Knowing that these knives have to be re-sharpened periodically, I knew that defect would not be found in all the lumber that was shipped out from that mill.
Q. In other words, you found because it had to be sharpened from time to time, all those 45 carloads would not show that distinguishing mark?
A. That is it.
[Mr. Koehler describes the unique marking, with spacing of 86-hundreths of an inch. After checking with a number of distributors, he found a match at the National Lumber & Millwork Co. in November 1933, after which he checked the purchase receipts of the company. More general questions about the lumber used in the ladder are forthcoming, followed by a few concerning the attic at 1279 East 222nd Street, New York City, Mr. Hauptmann's home.]
January 24, 1935
ARTHUR KOEHLER resumed the witness stand:
Direct examination (continued) by Mr. Wilentz:
[Mr. Wilentz introduces the automobile Mr. Hauptmann was driving when arrested, along with a photograph of it.]
Q. Now, Mr. Koehler, have you seen this automobile?
Q. Did you take this ladder and attempt to fit it into that car?
A. I did. When I took the three sections assembled and nested together, they fit in on top of the front and rear seats, and there were several inches to spare.
Mr. Wilentz: Take the witness.
Cross examination by Mr. Pope:
Q. Mr. Koehler, when you fitted the ladder in the car, did you lay it on top of the seats?
Q. With one end on top of the rear seat, how near did it come to the windshield?
A. About four or five inches.
Q. And lying in that position in the car, it could be readily seen by anyone looking in the car?
Q. You have told us that you have testified in numerous cases, among them you mentioned one, a murder case. What was the point involved in that case in your testimony?
A. A home made bomb was sent through the mails to a drainage Commissioner and when the Commissioner opened the package it exploded and his wife, who was standing nearby was killed. The hollow cylinder portion of the bomb was wood.
[Mr. Pope establishes that Mr. Koehler has testified in less than a half-dozen trials, all the others being civil cases dealing with branding of lumber, tensile loading in load failures, or disputes as to correct delivery according to specifications.]
Q. Now, you have never undertaken to identify chisel marks or plane marks upon lumber in court before, have you?
A. In court? No.
Q. This is the first time you have been called upon to testify to that?
Q. Taking the structure of this ladder as a whole would you say that it was built by a mechanic or by an amateur or even less? It is rather a poor job, isn't it?
Q. Even the sawing of the notches is poorly done, isn't it?
Q. From your knowledge of wood, would you think that a ladder constructed as this one, would hold the weight of a man of 180 pounds under those conditions?
A. Yes, I think it would.
Q. And could he go up and down readily without the ladder breaking?
A. He might.
Q. He might.
A carpenter building a ladder of that kind would generally space the rounds about a foot apart, wouldn't he?
A. That is the standard distance.
Q. These rounds on all the sections of this ladder are spaced a rather wide distance apart, are they not?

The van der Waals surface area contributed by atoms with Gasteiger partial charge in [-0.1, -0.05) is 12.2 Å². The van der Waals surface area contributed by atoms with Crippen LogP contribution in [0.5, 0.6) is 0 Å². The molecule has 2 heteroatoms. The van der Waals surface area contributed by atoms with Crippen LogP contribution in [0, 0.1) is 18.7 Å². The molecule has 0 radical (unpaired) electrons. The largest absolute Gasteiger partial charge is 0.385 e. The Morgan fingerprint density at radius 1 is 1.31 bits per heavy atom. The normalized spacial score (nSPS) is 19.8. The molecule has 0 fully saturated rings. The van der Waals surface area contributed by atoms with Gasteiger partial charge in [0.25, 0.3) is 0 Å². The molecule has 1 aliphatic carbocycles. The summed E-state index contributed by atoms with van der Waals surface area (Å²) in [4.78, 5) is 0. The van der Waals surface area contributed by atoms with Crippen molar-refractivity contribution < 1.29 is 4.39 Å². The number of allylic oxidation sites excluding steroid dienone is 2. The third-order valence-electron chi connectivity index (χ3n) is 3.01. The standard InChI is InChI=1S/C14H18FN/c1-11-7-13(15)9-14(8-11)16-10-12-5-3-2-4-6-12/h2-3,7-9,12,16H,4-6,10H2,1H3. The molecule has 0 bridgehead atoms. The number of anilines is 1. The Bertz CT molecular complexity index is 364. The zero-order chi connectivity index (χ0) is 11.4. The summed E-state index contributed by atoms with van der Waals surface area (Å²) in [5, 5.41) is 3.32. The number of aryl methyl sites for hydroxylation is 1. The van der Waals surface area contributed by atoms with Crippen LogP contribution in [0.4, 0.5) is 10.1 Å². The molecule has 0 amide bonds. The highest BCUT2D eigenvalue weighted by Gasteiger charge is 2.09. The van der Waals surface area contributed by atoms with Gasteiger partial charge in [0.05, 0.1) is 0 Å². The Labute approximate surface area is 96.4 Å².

A. Unusually wide.
[An extended discussion of lumbers and locations of mills ensues.]
Q. Just one or two questions about the milling machine. Did you determine at what speed the cutter head (with eight knives) was running on the planing mill in the Dorn mill in South Carolina?
A. Yes; 2700 revolutions per minute.
Q. That would mean that there were eight times 2700 cuts on the underside or the upper side of the board per minute, wouldn't it?
A. Yes. Wait a minute. Yes, that is right.
Q. About 22,000 cuts per minute?
Q. Now the markings of a knife cut on the underside of a board going over a jointing machine or a planing machine depends whether or not there is any overlapping of the following knives, doesn't it, overlapping cuts?
A. Will you please repeat the question?
Q. I will put it this way to you. If a board is run across a planer head moving with eight knives at 22,000 cuts per minute, if it is moved at a fairly rapid rate of speed, the result will be a perfectly smooth board, won't it?
A. No. The faster it is run, the rougher the work it does.
Q. Isn't it the slow motion of a board across the planer that causes the ridges or ripples to show on the bottom of the board?
A. No. The slow motion brings them closer together and makes them inconspicuous.
Mr. Pope: Thank you very much, sir.
Re-direct examination by Mr. Wilentz:
Q. You said the ladder wasn't a good carpenter's job. It was some sort – are the tools a good carpenter's set of tools?
A. I wouldn't say so.
Q. Is the plane a good carpenter's plane?
Q. Is the ladder a good carpenter's ladder?
Re-cross examination by Mr. Pope:
Q. This type of ladder is a general plan and type of ladder used quite extensively in the South in the fruit industry, is it not?
A. Not to my knowledge. I never saw a ladder like that before.
Q. Have you ever paid attention to the type of extension ladder used in the fruit picking areas of the South?
A. I didn't know they used sectional ladders.
Q. You never noticed that?
Mr. Pope: That is all. Thank you.
Mr. Wilentz: Mr. Koehler, that is all. The State rests.